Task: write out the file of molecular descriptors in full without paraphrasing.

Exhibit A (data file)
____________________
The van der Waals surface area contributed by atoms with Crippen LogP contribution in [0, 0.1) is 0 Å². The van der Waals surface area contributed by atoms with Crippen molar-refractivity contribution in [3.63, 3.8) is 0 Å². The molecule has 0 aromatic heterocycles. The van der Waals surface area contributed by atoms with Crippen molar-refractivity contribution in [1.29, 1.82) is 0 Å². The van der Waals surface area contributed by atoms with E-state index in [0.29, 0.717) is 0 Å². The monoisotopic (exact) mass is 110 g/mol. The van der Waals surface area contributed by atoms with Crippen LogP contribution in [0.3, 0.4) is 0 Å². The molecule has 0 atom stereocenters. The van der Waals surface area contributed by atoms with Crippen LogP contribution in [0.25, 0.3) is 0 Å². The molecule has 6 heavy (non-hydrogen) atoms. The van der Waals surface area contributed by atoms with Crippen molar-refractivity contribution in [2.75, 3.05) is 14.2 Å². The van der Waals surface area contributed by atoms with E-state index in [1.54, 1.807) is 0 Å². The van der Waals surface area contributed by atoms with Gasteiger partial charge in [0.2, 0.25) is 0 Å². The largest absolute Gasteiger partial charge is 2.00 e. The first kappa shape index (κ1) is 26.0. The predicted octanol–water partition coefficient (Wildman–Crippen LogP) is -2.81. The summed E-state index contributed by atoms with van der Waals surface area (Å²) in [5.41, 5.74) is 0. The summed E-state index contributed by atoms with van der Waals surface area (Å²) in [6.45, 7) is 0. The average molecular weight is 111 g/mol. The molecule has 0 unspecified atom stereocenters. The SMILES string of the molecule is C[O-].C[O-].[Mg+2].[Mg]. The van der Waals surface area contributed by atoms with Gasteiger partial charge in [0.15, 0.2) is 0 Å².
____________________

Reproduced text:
The van der Waals surface area contributed by atoms with Crippen LogP contribution in [0, 0.1) is 0 Å². The van der Waals surface area contributed by atoms with Crippen molar-refractivity contribution in [3.63, 3.8) is 0 Å². The molecule has 0 aromatic heterocycles. The van der Waals surface area contributed by atoms with Crippen molar-refractivity contribution in [1.29, 1.82) is 0 Å². The van der Waals surface area contributed by atoms with E-state index in [0.29, 0.717) is 0 Å². The monoisotopic (exact) mass is 110 g/mol. The van der Waals surface area contributed by atoms with Crippen LogP contribution in [0.3, 0.4) is 0 Å². The molecule has 0 atom stereocenters. The van der Waals surface area contributed by atoms with Crippen LogP contribution in [0.25, 0.3) is 0 Å². The molecule has 6 heavy (non-hydrogen) atoms. The van der Waals surface area contributed by atoms with Crippen molar-refractivity contribution in [2.75, 3.05) is 14.2 Å². The van der Waals surface area contributed by atoms with E-state index in [1.54, 1.807) is 0 Å². The van der Waals surface area contributed by atoms with Gasteiger partial charge in [0.2, 0.25) is 0 Å². The largest absolute Gasteiger partial charge is 2.00 e. The first kappa shape index (κ1) is 26.0. The predicted octanol–water partition coefficient (Wildman–Crippen LogP) is -2.81. The summed E-state index contributed by atoms with van der Waals surface area (Å²) in [5.41, 5.74) is 0. The summed E-state index contributed by atoms with van der Waals surface area (Å²) in [6.45, 7) is 0. The average molecular weight is 111 g/mol. The molecule has 0 unspecified atom stereocenters. The SMILES string of the molecule is C[O-].C[O-].[Mg+2].[Mg]. The van der Waals surface area contributed by atoms with Gasteiger partial charge in [0.15, 0.2) is 0 Å².